Last week, Ford Motor Company recalled almost 27,000 Lincoln Continental sedans produced between 2017 and 2019 because of a faulty door system that could allow the door to swing open without warning. However, the limited-edition Continental is not included.
Last week, the NHTSA filed the recall and released it to the public. In the filing, it became known that a faulty door latch motor can prevent the door from shutting completely. Therefore, there is a significant risk that the door could open by itself while the consumer is driving down the road. This also increases the risk of a crash, injury, and property damage. Ford admitted that every car in the recall has this defective latch system.
What Is It?
The pawl motor is what latches the door and keeps it closed until the driver or passenger opens it. However, this can stop functioning correctly over time because of a buildup of silicon. If there is too much buildup, the latch motor can’t operate correctly and doesn’t provide a full locked closure for the door. Owners might notice a few warning signs that a door is faulty. These can include doors that are hard to close, the ‘door ajar’ message indicator on the dashboard, the door-ajar chime that doesn’t go off, or an ambient light on the door that stays red or doesn’t shut off. All of these signs are indicative that the latch isn’t functioning right.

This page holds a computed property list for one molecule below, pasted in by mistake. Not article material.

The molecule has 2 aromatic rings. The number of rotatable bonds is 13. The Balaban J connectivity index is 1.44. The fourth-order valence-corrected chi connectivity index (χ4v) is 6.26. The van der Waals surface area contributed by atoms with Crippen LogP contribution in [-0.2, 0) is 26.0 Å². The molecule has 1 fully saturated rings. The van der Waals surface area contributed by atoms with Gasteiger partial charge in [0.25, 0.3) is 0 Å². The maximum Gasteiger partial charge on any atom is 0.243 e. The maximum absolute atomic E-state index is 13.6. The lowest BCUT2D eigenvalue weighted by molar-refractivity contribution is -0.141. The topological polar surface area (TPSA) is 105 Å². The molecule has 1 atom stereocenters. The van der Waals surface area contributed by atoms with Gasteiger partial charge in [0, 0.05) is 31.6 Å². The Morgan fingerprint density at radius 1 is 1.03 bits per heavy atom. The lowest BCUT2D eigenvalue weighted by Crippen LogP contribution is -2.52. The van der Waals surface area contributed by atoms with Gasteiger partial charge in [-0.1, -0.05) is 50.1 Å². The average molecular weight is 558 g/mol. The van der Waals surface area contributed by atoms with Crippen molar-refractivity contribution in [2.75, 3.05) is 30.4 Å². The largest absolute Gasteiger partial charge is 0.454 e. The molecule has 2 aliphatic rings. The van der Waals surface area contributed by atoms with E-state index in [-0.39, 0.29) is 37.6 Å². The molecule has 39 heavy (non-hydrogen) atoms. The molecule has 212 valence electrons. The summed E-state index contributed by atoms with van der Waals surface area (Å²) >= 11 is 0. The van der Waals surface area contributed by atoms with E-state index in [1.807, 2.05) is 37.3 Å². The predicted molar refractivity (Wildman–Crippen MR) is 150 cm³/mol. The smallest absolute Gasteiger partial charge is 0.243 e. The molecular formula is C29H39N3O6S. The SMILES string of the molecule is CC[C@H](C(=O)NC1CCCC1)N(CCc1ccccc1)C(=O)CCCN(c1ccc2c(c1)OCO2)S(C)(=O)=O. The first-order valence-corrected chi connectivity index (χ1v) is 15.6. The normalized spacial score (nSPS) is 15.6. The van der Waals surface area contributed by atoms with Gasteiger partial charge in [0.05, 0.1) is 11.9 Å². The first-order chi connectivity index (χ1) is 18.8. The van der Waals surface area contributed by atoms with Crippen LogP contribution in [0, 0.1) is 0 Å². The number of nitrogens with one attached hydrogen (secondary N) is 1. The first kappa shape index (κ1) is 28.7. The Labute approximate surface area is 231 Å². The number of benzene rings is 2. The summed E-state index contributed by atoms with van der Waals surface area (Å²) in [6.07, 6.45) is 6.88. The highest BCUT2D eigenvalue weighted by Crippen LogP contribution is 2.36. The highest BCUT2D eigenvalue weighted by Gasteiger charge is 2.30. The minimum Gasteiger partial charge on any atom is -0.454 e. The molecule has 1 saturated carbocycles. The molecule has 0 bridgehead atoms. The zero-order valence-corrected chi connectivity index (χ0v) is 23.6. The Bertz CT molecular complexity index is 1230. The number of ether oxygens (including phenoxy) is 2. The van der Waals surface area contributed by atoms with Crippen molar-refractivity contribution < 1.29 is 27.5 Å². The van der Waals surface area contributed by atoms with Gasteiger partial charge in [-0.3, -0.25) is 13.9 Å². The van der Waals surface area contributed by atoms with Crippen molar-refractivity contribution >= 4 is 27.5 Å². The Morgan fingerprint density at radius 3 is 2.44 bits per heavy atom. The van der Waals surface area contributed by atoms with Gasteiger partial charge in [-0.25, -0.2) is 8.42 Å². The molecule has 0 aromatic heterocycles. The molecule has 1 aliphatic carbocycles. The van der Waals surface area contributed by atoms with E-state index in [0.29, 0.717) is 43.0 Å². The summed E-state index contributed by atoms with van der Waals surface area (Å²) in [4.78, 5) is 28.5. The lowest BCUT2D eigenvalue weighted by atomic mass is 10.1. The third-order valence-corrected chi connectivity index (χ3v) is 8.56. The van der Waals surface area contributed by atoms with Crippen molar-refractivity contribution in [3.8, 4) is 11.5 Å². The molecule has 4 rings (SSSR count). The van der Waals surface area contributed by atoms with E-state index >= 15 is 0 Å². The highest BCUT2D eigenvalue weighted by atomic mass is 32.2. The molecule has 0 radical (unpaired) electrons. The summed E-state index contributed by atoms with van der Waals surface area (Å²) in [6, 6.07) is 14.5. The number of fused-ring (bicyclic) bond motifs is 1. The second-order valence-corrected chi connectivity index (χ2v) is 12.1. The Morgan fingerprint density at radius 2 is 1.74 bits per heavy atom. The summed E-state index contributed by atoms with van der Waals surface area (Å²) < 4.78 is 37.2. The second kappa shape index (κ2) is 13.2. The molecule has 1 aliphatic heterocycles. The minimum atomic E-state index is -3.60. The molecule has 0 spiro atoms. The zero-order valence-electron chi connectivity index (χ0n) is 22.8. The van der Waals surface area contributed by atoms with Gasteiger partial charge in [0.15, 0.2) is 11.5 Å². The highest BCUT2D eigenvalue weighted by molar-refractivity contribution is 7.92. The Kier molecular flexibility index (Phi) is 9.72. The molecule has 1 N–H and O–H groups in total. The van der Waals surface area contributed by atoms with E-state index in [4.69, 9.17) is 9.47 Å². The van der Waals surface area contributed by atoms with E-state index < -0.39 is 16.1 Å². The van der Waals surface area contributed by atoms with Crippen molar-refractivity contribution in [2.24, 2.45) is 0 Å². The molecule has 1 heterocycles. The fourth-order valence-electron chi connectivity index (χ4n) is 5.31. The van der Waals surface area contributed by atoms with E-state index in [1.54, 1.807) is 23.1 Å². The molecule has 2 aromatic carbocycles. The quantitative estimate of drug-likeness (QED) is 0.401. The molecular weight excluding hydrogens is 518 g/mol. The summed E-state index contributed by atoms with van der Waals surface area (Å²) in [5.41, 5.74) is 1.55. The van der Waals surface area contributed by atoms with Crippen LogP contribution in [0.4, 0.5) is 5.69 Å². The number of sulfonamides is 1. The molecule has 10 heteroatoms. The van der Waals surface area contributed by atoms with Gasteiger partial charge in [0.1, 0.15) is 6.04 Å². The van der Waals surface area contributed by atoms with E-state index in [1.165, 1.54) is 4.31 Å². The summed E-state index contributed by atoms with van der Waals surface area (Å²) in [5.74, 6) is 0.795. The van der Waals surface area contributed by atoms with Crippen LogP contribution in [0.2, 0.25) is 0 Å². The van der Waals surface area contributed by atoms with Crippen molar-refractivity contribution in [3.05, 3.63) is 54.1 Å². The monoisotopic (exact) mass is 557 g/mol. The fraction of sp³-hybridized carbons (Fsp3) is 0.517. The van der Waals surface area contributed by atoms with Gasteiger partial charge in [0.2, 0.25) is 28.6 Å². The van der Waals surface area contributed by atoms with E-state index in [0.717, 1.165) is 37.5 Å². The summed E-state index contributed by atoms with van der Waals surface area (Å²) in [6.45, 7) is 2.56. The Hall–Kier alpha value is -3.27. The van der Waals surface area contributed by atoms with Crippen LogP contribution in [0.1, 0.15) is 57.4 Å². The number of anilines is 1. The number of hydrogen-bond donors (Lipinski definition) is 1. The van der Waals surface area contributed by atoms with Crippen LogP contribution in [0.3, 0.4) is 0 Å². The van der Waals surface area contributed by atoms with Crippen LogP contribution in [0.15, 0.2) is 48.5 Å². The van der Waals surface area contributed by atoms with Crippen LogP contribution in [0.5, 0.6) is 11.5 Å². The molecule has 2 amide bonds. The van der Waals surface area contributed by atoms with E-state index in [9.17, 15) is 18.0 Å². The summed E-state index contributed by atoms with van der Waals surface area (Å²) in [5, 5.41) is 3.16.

What to Do
If you notice any of these warning signs or you have an affected vehicle, the automaker asks you to take it to a Lincoln or Ford dealership so that a technician can replace all of the latch assemblies (up to four) on all the doors (up to four). The replacement parts do not contain silicon, so the buildup problem can’t happen again. Lincoln started sending notifications after March 4, 2019.